Quilter designs alphabet patterns to the letter
Like mystery writer Sue Grafton, who titles each book in her best-selling series alphabetically — “A is for Alibi,” “E is for Evidence,” “T is for Trespass” — quilt designer Janet Stone also enjoys a lucrative alliance with the 26 letters of the alphabet.
Now working on her 14th alphabet quilt, each containing every letter from A to Z, Stone of Overland Park, Kan., has so many ideas for others that she intends to design a series of 26 such patterns.
Twelve of her finished quilts have won awards. In 2013, Stone’s prizes added up to a whopping $13,500, although she says, “The winnings are a bonus, but it’s certainly not why I quilt. I just have an innate need to create.”
A woman of letters since learning to write her ABC’s as a child, Stone says her mother was in the printing business and brought home typeface catalogs, “and I was fascinated by how many ways one could design letters.”
Since 2006, she has been a serious quilt maker, and her recent winners are “A Letter Bit of Baaltimore,” $7,500 Founders award, and “Letter Carriers,” $1,000 first place in mixed techniques category, both at the 2013 International Quilt Festival in Houston, and earlier that year in April, “Charm School,” $5,000 Best Wall Quilt at American Quilter’s Society contest in Paducah, Ky.
“Charm School” is now part of the permanent collection at the National Quilt Museum in Paducah — “quite an honor,” she says.
The seventh quilt Stone made, “Red Letter Daze,” received the coveted Masterpiece Quilt award in 2012 from the National Quilting Association Inc. The honor reflects “the consummate level of skill,” according to the association.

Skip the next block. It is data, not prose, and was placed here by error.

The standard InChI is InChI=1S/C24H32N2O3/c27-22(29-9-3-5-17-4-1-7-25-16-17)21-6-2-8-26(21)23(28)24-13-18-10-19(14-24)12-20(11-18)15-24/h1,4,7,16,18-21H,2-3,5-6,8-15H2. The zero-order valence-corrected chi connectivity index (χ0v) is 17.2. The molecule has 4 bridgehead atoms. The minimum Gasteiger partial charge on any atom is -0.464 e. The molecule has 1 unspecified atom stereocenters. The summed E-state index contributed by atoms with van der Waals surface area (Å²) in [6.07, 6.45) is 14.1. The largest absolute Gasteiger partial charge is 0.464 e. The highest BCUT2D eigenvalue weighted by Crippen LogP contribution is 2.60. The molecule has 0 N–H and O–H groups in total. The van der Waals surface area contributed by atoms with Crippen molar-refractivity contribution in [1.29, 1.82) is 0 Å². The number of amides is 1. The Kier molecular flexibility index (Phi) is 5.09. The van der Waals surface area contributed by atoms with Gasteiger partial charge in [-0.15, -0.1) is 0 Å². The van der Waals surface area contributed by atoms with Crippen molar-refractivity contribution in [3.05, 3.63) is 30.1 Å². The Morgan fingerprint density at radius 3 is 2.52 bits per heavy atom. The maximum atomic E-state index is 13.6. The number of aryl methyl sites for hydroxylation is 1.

Her 13th completed alphabet quilt — “A to Z for Ewe and Me!” — Stone designed specifically as a block-of-the-month feature for members of “The Quilt Show,” an online program featuring co-hosts Alex Anderson and Ricky Tims. Stone also made a guest appearance on the Jan. 6 program.
Woolly sheep often peep from among the letters on her appliquéd quilt tops, a nod to one of “the cutest animals on the planet,” she says.
Before she quilted, Stone explains, she was an avid cross-stitcher and before that, she learned to spin wool for needlepoint projects. She’s been collecting sheep-ish items since and featuring them in quilt patterns.
When pressed to share insider tips as a master quilter, Stone generously revealed her techniques:
■ Lite Steam-a-Seam 2 as a fusible on the back of her appliqué pieces.
■ Blanket stitches on a Bernina 440QE machine around the appliqués with 40-weight polyester thread, Glide by Fil-Tec (lovely sheen and reasonably priced); YLI or Superior’s 100-weight silk thread for small pieces, and for piecing, either YLI or Aurifil 50-weight cotton thread.
■ Marks the quilting design with a blue disappearing ink pen before basting together the layers with safety pins.
■ Free-motion quilts on a Janome 6600 machine inset in table with plenty of supporting space for the quilt, a convertible free-motion foot with screw to adjust to the thickness of the quilt sandwich.
Stone says she prefers this specialty foot because it “glides” across the layers, instead of hopping, “which most free-motion feet do.”
Deciding on a quilting design is the most difficult part of her process.
“I rarely think of how I’m
going to actually quilt the quilt until it’s time to do it,” she says.
With Stone halfway through her alphabet series, I’m eager to see how her letters shape up in future quilts. It’ll be no mystery at all when this talented “letter carrier” glides across contest finish lines again.